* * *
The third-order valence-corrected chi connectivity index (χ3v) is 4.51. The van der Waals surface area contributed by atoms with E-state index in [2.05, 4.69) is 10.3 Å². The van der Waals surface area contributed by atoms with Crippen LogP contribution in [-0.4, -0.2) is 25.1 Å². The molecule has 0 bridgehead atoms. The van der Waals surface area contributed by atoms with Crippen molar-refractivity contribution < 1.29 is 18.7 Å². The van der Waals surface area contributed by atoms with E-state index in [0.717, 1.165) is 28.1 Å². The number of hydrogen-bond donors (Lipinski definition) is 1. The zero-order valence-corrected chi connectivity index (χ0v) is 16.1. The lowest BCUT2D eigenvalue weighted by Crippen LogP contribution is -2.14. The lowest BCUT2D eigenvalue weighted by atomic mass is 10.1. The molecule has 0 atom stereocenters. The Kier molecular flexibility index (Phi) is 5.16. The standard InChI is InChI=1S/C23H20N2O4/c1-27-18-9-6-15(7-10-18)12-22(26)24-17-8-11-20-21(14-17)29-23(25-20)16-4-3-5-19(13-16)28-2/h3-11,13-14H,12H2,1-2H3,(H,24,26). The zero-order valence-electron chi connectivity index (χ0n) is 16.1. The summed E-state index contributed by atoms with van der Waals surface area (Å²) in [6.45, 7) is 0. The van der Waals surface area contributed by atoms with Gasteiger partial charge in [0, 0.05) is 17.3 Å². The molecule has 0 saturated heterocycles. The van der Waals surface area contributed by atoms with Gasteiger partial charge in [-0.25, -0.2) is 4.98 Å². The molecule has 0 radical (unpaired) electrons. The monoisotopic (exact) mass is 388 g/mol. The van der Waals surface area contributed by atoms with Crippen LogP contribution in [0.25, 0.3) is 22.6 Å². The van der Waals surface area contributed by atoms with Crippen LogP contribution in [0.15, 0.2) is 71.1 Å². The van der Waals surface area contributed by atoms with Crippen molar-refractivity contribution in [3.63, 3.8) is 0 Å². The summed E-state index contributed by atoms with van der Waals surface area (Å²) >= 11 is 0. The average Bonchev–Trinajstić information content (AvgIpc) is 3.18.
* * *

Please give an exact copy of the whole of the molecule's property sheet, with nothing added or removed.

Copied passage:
The third-order valence-corrected chi connectivity index (χ3v) is 4.51. The van der Waals surface area contributed by atoms with E-state index in [2.05, 4.69) is 10.3 Å². The van der Waals surface area contributed by atoms with Crippen LogP contribution in [-0.4, -0.2) is 25.1 Å². The molecule has 0 bridgehead atoms. The van der Waals surface area contributed by atoms with Crippen molar-refractivity contribution < 1.29 is 18.7 Å². The van der Waals surface area contributed by atoms with E-state index in [0.717, 1.165) is 28.1 Å². The number of hydrogen-bond donors (Lipinski definition) is 1. The zero-order valence-corrected chi connectivity index (χ0v) is 16.1. The lowest BCUT2D eigenvalue weighted by Crippen LogP contribution is -2.14. The lowest BCUT2D eigenvalue weighted by atomic mass is 10.1. The molecule has 0 atom stereocenters. The Kier molecular flexibility index (Phi) is 5.16. The standard InChI is InChI=1S/C23H20N2O4/c1-27-18-9-6-15(7-10-18)12-22(26)24-17-8-11-20-21(14-17)29-23(25-20)16-4-3-5-19(13-16)28-2/h3-11,13-14H,12H2,1-2H3,(H,24,26). The zero-order valence-electron chi connectivity index (χ0n) is 16.1. The summed E-state index contributed by atoms with van der Waals surface area (Å²) in [6.45, 7) is 0. The van der Waals surface area contributed by atoms with Gasteiger partial charge in [0, 0.05) is 17.3 Å². The molecule has 0 saturated heterocycles. The van der Waals surface area contributed by atoms with Gasteiger partial charge in [-0.25, -0.2) is 4.98 Å². The molecule has 0 radical (unpaired) electrons. The monoisotopic (exact) mass is 388 g/mol. The van der Waals surface area contributed by atoms with Crippen LogP contribution in [0.25, 0.3) is 22.6 Å². The van der Waals surface area contributed by atoms with Crippen LogP contribution in [0.15, 0.2) is 71.1 Å². The van der Waals surface area contributed by atoms with Crippen molar-refractivity contribution in [3.63, 3.8) is 0 Å². The summed E-state index contributed by atoms with van der Waals surface area (Å²) >= 11 is 0. The average Bonchev–Trinajstić information content (AvgIpc) is 3.18.